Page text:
Executive Council debates whether to deal with toxics in new Bay agreement
Next year, 20 years after approving a strategy that called for a Bay “free of toxics,” the Chesapeake Executive Council will consider something else: a Bay agreement free of any reference to toxics.
Controlling toxic pollution has been an issue for the Chesapeake since the EPA released the results of its multi-year Bay study in 1983 that identified toxic pollution as one of the factors in its decline.
Numerous studies over the years have affirmed the continued threat to aquatic life — and human health — posed by toxics in the Bay and its tributaries.
The Executive Council approved toxics reduction strategies in both 1994 and 2000. The council includes the governors of Maryland, Virginia and Pennsylvania; the District of Columbia mayor; the EPA administrator; and chairman of the Chesapeake Bay Commission, which represents state legislatures.
Yet a report from federal agencies released earlier this year concluded PCBs and mercury had widespread impacts on fish in the region, and that many contaminants of emerging concern, such as pharmaceuticals, were suspected of having adverse effects on fish and wildlife.
Figures released by the Bay Program this fall showed that 72.2 percent of the Bay segments were impaired by toxic pollution in 2012, up from from 66.3 percent in 2006.
But with states already struggling to meet their nutrient reduction obligations, reaching any consensus to address — or even research — issues involving chemical contaminants in the Chesapeake and its watershed in the new Bay agreement has itself become a toxic issue.
A first draft of the agreement, released for comment in early summer, excluded any specific toxic reduction goal, and received sharp criticism for that omission during an initial round of public review.
That led to two commitments being proposed in a revised draft. One called for research to improve knowledge about the impacts of contaminants of emerging concern on the health of fish and wildlife in the Bay and its watershed; the other called for identifying practices that could reduce PCBs and mercury pollution to the Bay and develop an implementation strategy by 2015.
At a September meeting of the Bay Program’s Principals’s Staff Committee, a panel that includes state agency heads and senior federal environmental officials, both were rejected.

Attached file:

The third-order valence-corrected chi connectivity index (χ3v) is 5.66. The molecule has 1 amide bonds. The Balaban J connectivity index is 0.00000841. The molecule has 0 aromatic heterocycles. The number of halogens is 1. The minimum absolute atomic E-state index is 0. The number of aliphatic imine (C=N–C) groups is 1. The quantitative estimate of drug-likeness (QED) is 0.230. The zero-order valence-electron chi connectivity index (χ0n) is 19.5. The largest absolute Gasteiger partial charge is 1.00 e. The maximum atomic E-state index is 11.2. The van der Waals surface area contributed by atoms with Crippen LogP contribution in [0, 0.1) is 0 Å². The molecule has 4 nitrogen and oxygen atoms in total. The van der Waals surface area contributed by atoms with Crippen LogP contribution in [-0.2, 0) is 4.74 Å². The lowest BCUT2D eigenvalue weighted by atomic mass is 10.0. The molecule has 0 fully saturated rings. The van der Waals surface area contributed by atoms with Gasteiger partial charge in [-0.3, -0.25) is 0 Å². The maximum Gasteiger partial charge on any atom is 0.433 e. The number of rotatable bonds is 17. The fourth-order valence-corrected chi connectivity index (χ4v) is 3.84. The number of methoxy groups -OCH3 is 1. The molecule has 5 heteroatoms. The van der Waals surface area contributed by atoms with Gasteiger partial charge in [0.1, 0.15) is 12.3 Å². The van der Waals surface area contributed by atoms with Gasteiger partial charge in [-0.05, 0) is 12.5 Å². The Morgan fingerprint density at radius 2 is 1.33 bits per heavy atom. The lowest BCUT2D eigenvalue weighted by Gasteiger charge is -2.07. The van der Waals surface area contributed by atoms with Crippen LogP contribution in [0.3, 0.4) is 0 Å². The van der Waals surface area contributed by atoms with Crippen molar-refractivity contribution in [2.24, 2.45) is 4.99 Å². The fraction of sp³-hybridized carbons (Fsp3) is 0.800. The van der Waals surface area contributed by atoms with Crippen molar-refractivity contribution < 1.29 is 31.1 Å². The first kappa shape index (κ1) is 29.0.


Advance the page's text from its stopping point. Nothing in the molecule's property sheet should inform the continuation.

Virginia, West Virginia and New York representatives voted against the research commitment. Those three jurisdictions were joined by Pennsylvania and Delaware in voting against the commitment to develop strategies to address PCBs and mercury.
Under rules followed at the meeting, it took only three “no” votes to strike a provision from the agreement. Voting participants included representatives from Maryland, Virginia, Pennsylvania, West Virginia, Delaware, New York, the District of Columbia, the EPA (representing federal agencies) and the Chesapeake Bay Commission. Though not currently members of the state-federal Bay Program partnership, West Virginia, New York and Delaware are expected to be signatories of the new agreement and become formal members.
When the issue came up during a news conference after Thursday’s Executive Council meeting, Virginia Secretary of Natural Resources Doug Domenech defended the idea of leaving toxics out of the agreement, saying state and federal agencies had other programs to deal with toxic contaminants, and that Bay efforts should remain focused on controlling nutrients.
“It is not a question of whether toxics are good or bad. It is a question that there are other environmental regulations that are already working on those issues, either at the state level or the federal level,” Domenech said. “Our sense was that this Bay agreement doesn’t necessarily have to have everything in it to be effective.”
But others held out the possibility that a toxics goal may emerge in the final agreement, expected to be signed in late spring, if toxics become a major issue during the public comment period later this winter.
Given comments received about the omission of a toxics goal in the first draft, officials expect it will likely receive widespread comments in the next round of comments too.
“We will consider those public comments as we move forward with finalizing aspects of the agreement,” said Maryland Gov. Martin O’Malley, who also noted that the Executive Council will be able to work with “the new governor of Virginia,” Terry McAuliffe, on the issue after he takes office in January.
The lack of a new toxics goal is, in fact, already generating attention.
The Bay Program’s Citizens Advisory Committee told the Council in a letter that “not including a toxics contaminant goal in the Agreement is a glaring omission, particularly since there are emerging threats like endocrine disruptors that have impact on fish and human health.”
The Chesapeake Bay Foundation, the region’s largest environmental organization, said in a letter to Executive Council that the lack of a toxics goal in the agreement, as along with the omission of any reference to climate change, “is incredibly short-sighted, and quite frankly an embarrassment, for what is considered to be the ‘premier’ restoration program in the country.”